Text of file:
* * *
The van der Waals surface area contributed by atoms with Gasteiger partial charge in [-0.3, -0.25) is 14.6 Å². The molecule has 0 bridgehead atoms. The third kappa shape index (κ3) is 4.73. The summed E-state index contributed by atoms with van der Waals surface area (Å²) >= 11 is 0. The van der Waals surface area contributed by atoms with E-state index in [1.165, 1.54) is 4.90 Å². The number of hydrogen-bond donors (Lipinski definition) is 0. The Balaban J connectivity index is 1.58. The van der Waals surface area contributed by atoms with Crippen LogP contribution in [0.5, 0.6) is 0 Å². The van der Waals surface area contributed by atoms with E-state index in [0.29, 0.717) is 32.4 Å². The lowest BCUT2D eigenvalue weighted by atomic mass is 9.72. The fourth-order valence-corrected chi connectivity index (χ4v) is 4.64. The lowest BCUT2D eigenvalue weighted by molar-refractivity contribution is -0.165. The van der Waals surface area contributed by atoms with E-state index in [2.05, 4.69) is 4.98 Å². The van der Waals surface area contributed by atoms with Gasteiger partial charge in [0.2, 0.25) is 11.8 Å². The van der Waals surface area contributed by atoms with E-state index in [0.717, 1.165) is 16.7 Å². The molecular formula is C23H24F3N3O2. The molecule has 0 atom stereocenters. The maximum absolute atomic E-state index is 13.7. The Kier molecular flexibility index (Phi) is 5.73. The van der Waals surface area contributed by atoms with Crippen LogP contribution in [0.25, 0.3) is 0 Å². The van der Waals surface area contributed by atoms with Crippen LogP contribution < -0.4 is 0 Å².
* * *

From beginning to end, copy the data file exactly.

The van der Waals surface area contributed by atoms with Gasteiger partial charge in [-0.3, -0.25) is 14.6 Å². The molecule has 0 bridgehead atoms. The third kappa shape index (κ3) is 4.73. The summed E-state index contributed by atoms with van der Waals surface area (Å²) >= 11 is 0. The van der Waals surface area contributed by atoms with E-state index in [1.165, 1.54) is 4.90 Å². The number of hydrogen-bond donors (Lipinski definition) is 0. The Balaban J connectivity index is 1.58. The van der Waals surface area contributed by atoms with Crippen LogP contribution in [0.5, 0.6) is 0 Å². The van der Waals surface area contributed by atoms with E-state index in [0.29, 0.717) is 32.4 Å². The lowest BCUT2D eigenvalue weighted by atomic mass is 9.72. The fourth-order valence-corrected chi connectivity index (χ4v) is 4.64. The lowest BCUT2D eigenvalue weighted by molar-refractivity contribution is -0.165. The van der Waals surface area contributed by atoms with E-state index in [2.05, 4.69) is 4.98 Å². The van der Waals surface area contributed by atoms with Gasteiger partial charge in [0.2, 0.25) is 11.8 Å². The van der Waals surface area contributed by atoms with E-state index in [0.717, 1.165) is 16.7 Å². The molecular formula is C23H24F3N3O2. The molecule has 0 atom stereocenters. The maximum absolute atomic E-state index is 13.7. The Kier molecular flexibility index (Phi) is 5.73. The van der Waals surface area contributed by atoms with Crippen LogP contribution in [0.25, 0.3) is 0 Å². The van der Waals surface area contributed by atoms with Crippen LogP contribution < -0.4 is 0 Å².